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Zeigh 11-28-2012 12:49 AM

Custom Cut Natural Stone Veneer Project

I am seriously considering installing natural stone veneer to my 10 year old stucco home (in Northern Arizona), but actually using the sandstone rocks on my property to do it with. Yup, I know that it would be allot of work to find the stone, carry it back, cut it, shape it, arrange it, then slap it onto the home, but I really want to integrate the house with the terrain ascetically and ecologically. Unfortunately, I am unable to find much information on doing this to such a raw degree.

My main cutting tool would be a 14 inch cut-off saw with a diamond blade for cutting the stone flat on the attachment side. A hammer and a variety of chisels would be used otherwise. Of course, other power tools would be used to rough up the existing painted stucco, but the main ingredient in the whole project would be patience and elbow grease.

So, any suggestions?

Dr. Z.

user1007 11-28-2012 07:09 AM

First, will the Arizona Department of Natural Resources let you do it? In some places, even if the stone is "harvested" from your own property you are not allowed to use it in the manner you have in mind. For good reason, Arizona is rather fussy about messing with its natural environment.

As far as the material. As I remember, Arizona sandstone is fairly soft. Is it the best choice for a building veneer? I honestly do not know. Is it used commonly used for building facings and veneers? Will it take the constant contraction and expansion that stone must on a surface?

Obviously winters here are more brutal but even things like marble skins on skyscrapers have a life span and have had to come off during mine for replacement because of warping and shape changing due to weather. It is quite a feat to remove/replace 100 stories or more of stone!

As far as tools, it sounds like you have explored and know what will work. I would just comb the lapidary and stone cutting sites for other things that may come in handy. You will no doubt learn much about the natural grain of rock and how to work with it as you go along.

Zeigh 11-28-2012 09:48 AM


Originally Posted by sdsester (Post 1062190)
First, will the Arizona Department of Natural Resources let you do it?


Wow, what a great point to bring up (and one of the reasons that I so appreciate this community of help). Thanks! I will investigate that possibility more before I do anything else. Arizona Government is in their own little world anyhow, so maybe I shouldn't be surprised if there is a bureaucratic hurdle to jump or dodge.

I guess that I also need to talk to a geologist, as all the masons that I have chatted with only have experience with manufactured brick/stone. There has to be a true "old school" craftsman around here somewhere.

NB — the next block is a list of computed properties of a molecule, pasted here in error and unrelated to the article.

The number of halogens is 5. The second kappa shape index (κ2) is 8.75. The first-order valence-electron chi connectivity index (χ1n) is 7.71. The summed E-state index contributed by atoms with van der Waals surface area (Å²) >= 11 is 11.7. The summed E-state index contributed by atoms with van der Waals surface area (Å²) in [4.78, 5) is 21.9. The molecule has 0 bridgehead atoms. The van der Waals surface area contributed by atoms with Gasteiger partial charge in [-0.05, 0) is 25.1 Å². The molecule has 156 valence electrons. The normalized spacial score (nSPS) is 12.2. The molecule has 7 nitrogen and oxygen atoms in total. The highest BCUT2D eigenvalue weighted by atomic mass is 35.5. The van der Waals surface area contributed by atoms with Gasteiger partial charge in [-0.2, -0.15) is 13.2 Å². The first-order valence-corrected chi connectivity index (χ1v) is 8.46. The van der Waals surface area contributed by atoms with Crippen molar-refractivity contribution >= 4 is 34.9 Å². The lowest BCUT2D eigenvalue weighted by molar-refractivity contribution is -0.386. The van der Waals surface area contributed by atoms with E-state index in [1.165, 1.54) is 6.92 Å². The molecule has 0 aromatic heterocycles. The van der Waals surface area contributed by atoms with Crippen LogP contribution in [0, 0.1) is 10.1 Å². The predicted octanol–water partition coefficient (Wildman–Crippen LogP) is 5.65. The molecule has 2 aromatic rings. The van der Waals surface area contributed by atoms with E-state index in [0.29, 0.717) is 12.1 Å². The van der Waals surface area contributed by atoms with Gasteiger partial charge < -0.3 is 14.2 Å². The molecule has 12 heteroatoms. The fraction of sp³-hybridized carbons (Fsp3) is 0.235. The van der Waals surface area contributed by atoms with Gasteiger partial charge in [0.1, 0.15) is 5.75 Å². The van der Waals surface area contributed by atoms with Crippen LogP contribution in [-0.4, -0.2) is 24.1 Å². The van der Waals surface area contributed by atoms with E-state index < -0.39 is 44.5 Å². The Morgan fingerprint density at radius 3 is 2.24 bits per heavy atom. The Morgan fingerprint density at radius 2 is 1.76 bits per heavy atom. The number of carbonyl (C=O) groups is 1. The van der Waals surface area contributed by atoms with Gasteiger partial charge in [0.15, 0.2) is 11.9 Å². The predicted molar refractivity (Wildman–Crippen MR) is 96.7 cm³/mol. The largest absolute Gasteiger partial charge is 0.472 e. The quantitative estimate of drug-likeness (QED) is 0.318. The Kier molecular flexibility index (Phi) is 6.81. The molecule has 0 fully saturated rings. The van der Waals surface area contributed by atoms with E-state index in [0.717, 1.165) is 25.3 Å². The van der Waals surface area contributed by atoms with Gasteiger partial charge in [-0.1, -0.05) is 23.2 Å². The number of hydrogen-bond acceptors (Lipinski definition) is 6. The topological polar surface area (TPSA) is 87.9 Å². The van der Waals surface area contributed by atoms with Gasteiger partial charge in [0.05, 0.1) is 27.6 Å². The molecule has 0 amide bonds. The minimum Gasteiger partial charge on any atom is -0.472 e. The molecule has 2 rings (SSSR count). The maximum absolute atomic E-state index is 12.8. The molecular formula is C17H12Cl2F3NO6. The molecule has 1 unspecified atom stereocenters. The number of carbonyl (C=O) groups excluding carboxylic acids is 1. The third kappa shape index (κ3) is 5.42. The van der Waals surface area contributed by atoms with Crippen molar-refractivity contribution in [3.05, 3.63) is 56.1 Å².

Dr. Z.

user1007 11-28-2012 01:55 PM

Your library may have information about regional stone cutters and masons familar with the natural material. The other thing I did not mention and that you may not know until you get into it is about reasonable expectations as far as the useable yield of veneer out of each stone. Depending on the veining and grain of the stone, you may be in for either less or more hauling of raw material than you think.

Adobe out of the question?

Tscarborough 11-28-2012 05:44 PM

Aside from Arizona law, sandstone has a grain and usually has to be worked with that in mind. For an adhered veneer, you will need to keep the weight below 14#'s per square ft. You may want to play around with some, cutting it to various thicknesses to find out how thick VS how fragile it will be in your desired shape of stone, then weighing a SqFt to see if it is even possible.

joecaption 11-28-2012 05:47 PM

I would love to be there just to watch someone tying to cut it with common power tools.
How would you even hold it while cutting?

Tscarborough 11-28-2012 05:59 PM

He didn't say common power tools, he said 14" cutoff saw. You do not hold it, you shave off sections of it.

Tscarborough 11-28-2012 06:01 PM

Like this:

joecaption 11-29-2012 12:19 AM

"sandstone rocks on my property to do it with"

I know how to cut a slab, kind of tricky to try and cut a boulder.

Tscarborough 11-29-2012 06:58 AM

Sandstone generally fractures in planes, i.e. slabs.

user1007 11-29-2012 08:39 AM


Originally Posted by joecaption (Post 1062800)
"sandstone rocks on my property to do it with"

I know how to cut a slab, kind of tricky to try and cut a boulder.

People with lapidary equipment and quarries do it all day long Joe.

I still worry the yield the OP can actually expect out of each stone. I expect there may be a fair amount of waste but no way to tell from here.

Tscarborough 11-29-2012 09:00 AM

It depends upon the style he wants. If flag, probably 10-20%, if ledge, probably 70-80 percent waste.

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